There are several threat groups that take advantage of this fact, specializing in behaviors that help inform and enable more focused attacks on industrial processes, targeting IT for initial access and in some cases, with the capabilities to pivot to OT networks. Also discovered in 2022, the threat group BENTONITE has persistently and opportunistically targeted maritime oil and gas (ONG), government, and manufacturing sectors. BENTONITE is primarily conducting espionage to facilitate access and long-term persistence, but in the past has employed disruptive capabilities, such as deploying wiper malware or ransomware within compromised networks. It is known for targeting vulnerabilities in internet-exposed assets for initial access, which it has in common with other threat groups including KAMACITE and KOSTOVITE. Notably, KAMACITE is associated with enabling ELECTRUM to be in the position to deploy the 2016 CRASHOVERRIDE attack by way of initial access to the OT network.
Ransomware groups, while not targeting ICS/OT systems explicitly are still achieving a considerable impact on industrial operations, as demonstrated during recent events. The attack on the Port of Nagoya in Japan, for example, impacted the port’s operations and subsequently affected the supply chains of other industrial organizations, including the Toyota packaging line. Over the course of 2022, ransomware attacks targeting industrial organizations increased by 87%, and the numbers only continue to rise. In the second quarter of 2023, ransomware attacks increased by 18% over the previous quarter with 253 known incidents. Of those, 14 percent or 35 incidents occurred in Asia, and the manufacturing sector bore the heaviest burden with 70 percent of attacks. Ransomware groups are expected to continue having an outsized impact, whether through the integration of operational technology (OT) kill processes into ransomware strains, flattened networks allowing ransomware to spread into OT environments, or precautionary shutdowns of production by operators to prevent ransomware from spreading to industrial control systems.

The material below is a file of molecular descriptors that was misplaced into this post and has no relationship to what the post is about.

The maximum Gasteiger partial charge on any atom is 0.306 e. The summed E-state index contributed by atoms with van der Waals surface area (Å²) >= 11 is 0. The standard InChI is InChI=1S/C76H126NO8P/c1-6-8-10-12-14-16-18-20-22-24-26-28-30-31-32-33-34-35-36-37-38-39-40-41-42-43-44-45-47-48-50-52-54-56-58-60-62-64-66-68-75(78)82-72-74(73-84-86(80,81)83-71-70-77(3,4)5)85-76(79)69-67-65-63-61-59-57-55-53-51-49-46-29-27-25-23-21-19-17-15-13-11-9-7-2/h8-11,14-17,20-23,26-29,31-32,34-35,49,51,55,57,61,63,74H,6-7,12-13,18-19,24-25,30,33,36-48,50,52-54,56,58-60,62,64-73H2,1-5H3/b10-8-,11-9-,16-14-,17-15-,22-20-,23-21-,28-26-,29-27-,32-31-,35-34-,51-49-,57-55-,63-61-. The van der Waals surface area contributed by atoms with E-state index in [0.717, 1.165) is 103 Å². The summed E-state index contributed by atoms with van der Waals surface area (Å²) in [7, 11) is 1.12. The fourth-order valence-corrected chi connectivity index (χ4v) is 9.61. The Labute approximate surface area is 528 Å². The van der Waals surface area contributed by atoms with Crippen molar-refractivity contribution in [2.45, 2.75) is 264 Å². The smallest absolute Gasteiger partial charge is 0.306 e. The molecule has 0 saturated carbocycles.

Beyond Regulation: Evolving the Partnership Between Government and Industry to Meet the Challenge
This trend of growing industrial connectivity and digitization, combined with shared supply chains and many common vendors creates cybersecurity risks we haven’t previously faced as a community. This community includes infrastructure owners and operators, operational technology developers and manufacturers, cybersecurity practitioners, researchers, and global policy makers from the Government, critical infrastructure sectors, and academia. To build and protect resilient infrastructure, the fight is more global than ever, but it is no longer just government to government.
Governments must work with industry more closely and effectively to prevent, discover, and respond to threats in the new industrial cybersecurity landscape. This starts with a new model of collaboration that fully uses industry and private sector expertise and capabilities to defend critical infrastructure, which is largely owned and operated by the private sector. There are tools developed and already deployed by the private sector that can answer key strategic questions for the government or provide agencies with the visibility they need into the vulnerabilities of critical infrastructure supply chains. By using these existing capabilities, we can get answers to important questions in minutes instead of months or years. Models of industry-government coordination moving forward must extend far beyond one-way information sharing or passive discussion forums and really integrate industry expertise and insight with Government efforts.